Up until recently my amateur astronomy activities were focused primarily on visual observing. However, I have decided to learn astro-imaging. This is bound to be an interesting and challenging endeavor. First, you need equipment and software (perhaps a surprising amount of each). Second, you need to learn to use that equipment and software. Once you are reasonably competent with everything, you can focus on becoming a quality imager. This process can take years or perhaps a lifetime – there's always something new to learn.
This blog post is the first in an occasional series of blog posts that will detail my experiences with astro-imaging. I imagine, like all good stories, there will be comedy (laughing) and drama (crying). Let's hope there's more comedy than drama! For those of you who aren't interested in astrophotography, no worries – my interviews and other blog posts will continue just like now. For those of you who are intermediate or advanced astro imagers and not really interested in the exploits of someone new to the hobby, don't worry. Share Astronomy will be enhanced soon with a new Articles Section featuring in-depth articles of interest to everyone including intermediate and advanced imagers. (I'm looking for more authors – if you're interested please email me at Ken <dot> Hudson <@> nealstreetdesign <dot> com. I'd love to talk with you.)
People wanting to learn astro-imaging have many possible options. Their choices will depend on several factors including what type of images they want to take, what equipment they already have, how much money they are willing to spend, what kind of a support system they have, how comfortable they are with technology, what their goals are, etc. Some people may want to take scenic photos of constellations or star trails with a DSLR (digital single-lens reflex) camera on a fixed tripod. Others may be interested in planetary imaging and attach a new webcam to a telescope they already own. Still others are interested in imaging DSOs (deep sky objects) with a DSLR or a CCD camera. There are many possibilities and I would highly recommend doing your homework. Talk to people in your local astronomy club, spend a lot of time on astronomy forums like Cloudy Nights or IceInSpace, and read imaging books like Jerry Lodriguss's excellent books on CD titled A Beginner's Guide to DSLR Astrophotography and A Guide to Astrophotography with DSLR Cameras. Some types of astro-imaging are easier to learn than others and there's a strong case to be made for starting out simple and moving on to more complex activities as your skills progress. However, some people just jump into the deep end of the pool.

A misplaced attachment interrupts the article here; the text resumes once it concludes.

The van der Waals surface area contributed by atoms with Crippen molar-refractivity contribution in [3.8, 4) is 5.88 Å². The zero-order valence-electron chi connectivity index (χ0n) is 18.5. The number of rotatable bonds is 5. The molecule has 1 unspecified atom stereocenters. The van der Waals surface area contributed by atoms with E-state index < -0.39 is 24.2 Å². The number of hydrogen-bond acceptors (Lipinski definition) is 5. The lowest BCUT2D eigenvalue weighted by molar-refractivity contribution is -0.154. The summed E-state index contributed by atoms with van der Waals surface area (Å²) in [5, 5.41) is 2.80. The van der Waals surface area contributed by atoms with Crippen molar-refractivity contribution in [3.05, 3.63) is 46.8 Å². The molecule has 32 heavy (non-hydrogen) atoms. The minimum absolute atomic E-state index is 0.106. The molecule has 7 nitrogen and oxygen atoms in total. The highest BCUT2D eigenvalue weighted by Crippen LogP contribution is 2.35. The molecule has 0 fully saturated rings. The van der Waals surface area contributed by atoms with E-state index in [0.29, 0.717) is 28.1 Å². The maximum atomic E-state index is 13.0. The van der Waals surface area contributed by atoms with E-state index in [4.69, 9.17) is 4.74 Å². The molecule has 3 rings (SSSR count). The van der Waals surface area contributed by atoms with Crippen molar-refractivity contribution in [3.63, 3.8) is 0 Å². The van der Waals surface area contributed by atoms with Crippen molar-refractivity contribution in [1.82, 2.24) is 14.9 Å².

As I said above, in order to do astrophotography you need equipment and you need software. I have made most of my equipment and software decisions. However, I'm going to keep them a secret for right now. In my next blog post in this series, I'll tell you which telescope I'll be using and why.